References of "Piette, Jacques"
     in
Bookmark and Share    
See detailVaricella-zoster gene 63 encoded protein is an important regulatory factor
Jackers, Pascale ULg; Defechereux, Patricia; Baudoux, Laurence et al

in Archives Internationales de Physiologie, de Biochimie et de Biophysique (1992), 100

Detailed reference viewed: 24 (8 ULg)
See detailHIV-1 reactivation after an oxidative stress
Legrand, Sylvie ULg; Vaira, Dolorès ULg; Rentier, Bernard ULg et al

in LinkVIII International Conference on AIDS/III STD World Congress, Amsterdam, the Netherlands 19-24 July 1992 (1992)

OBJECTIVES: A common denominator shared by several HIV-1 reactivation agents such as certain cytokines, UV irradiation and heat shock is their ability to cause stress response. Consequently, we have ... [more ▼]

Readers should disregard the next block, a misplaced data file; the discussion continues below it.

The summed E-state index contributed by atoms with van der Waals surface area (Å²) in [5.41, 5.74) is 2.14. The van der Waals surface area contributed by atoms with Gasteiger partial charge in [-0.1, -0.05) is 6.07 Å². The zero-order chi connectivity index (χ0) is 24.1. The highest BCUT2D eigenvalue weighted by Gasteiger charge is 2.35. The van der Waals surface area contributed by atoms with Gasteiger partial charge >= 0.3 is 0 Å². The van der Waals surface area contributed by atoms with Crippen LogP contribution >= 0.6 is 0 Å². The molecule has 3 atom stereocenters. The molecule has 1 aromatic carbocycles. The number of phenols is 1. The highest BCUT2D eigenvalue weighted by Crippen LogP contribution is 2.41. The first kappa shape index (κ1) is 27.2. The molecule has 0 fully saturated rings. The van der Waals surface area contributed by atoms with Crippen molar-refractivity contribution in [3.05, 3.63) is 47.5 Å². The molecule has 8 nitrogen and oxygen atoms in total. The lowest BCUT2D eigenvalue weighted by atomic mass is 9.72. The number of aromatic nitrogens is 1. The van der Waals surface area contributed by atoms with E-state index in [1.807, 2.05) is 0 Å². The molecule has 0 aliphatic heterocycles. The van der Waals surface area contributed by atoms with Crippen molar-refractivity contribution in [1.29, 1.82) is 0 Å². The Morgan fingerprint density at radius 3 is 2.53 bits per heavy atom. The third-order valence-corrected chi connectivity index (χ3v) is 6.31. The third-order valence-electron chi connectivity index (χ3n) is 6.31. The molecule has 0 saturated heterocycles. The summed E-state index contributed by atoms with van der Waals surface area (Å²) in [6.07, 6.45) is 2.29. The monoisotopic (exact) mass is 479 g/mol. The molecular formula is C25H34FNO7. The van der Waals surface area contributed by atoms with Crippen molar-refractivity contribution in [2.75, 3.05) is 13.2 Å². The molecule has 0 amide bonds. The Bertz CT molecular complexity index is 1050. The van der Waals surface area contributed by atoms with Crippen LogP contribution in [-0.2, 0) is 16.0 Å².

OBJECTIVES: A common denominator shared by several HIV-1 reactivation agents such as certain cytokines, UV irradiation and heat shock is their ability to cause stress response. Consequently, we have investigated the effects of oxidative stress on HIV-1 reactivation, knowing that HIV-1 latently infected T cells can be exposed in vivo to such a stress when blood phagocytes are stimulated during inflammatory reactions. METHODS: The promonocytic (U1) and lymphocytic (ACH-2) cell lines, both HIV-1 chronically infected, were used to study the reactivation phenomenon. To test wether HIV-1 reactivation is mediated by LTR transactivation, the HeLa HIV-1 CAT cell line, which carries an integrated DNA cartridge containing CAT gene under control of HIV-1 LTR, was also exposed to an oxidative stress. RESULTS: Hydrogen peroxide exposure of U1 cells leads to an increased reverse transcriptase (RT) activity in supernatant fluid. Over the optimal concentrations range (0.5 to 1 mM), a four to fivefold stimulation level is reached. Below these concentrations, stress conditions are not sufficient and above, they induce a too important lethal effect. Immunofluorescence carried out on stressed U1 cells shows that H2O2 leads to HIV-1 gene expression activation and not to a release of viral particles from damaged cells. H2O2 also induces a stimulation of CAT activity in HeLa HIV-1 CAT cells. Intracellular singulet oxygen (1O2) is also able to induce an increase of RT activity in supernatant fluid of U1 and ACH-2 cells and a stimulation of CAT activity in HeLa HIV-1 CAT cells. A dose-response curve can also be demonstrated. In order to transpose these in vitro experiments to situations encountered in vivo, activated phagocytes were cocultivated with HeLa HIV-1 CAT cells. A weak stimulation of CAT activity was detected. CONCLUSIONS: Cellular oxidative damages induce HIV-1 LTR transactivation leading to viral gene expression and consequently to a burst of virus production. DNA damages induced by oxidative stress could be at the onset of HIV-1 reactivation. Experiments are now in progress to elucidate the mechanisms leading to HIV-1 reactivation after an oxidative stress. [less ▲]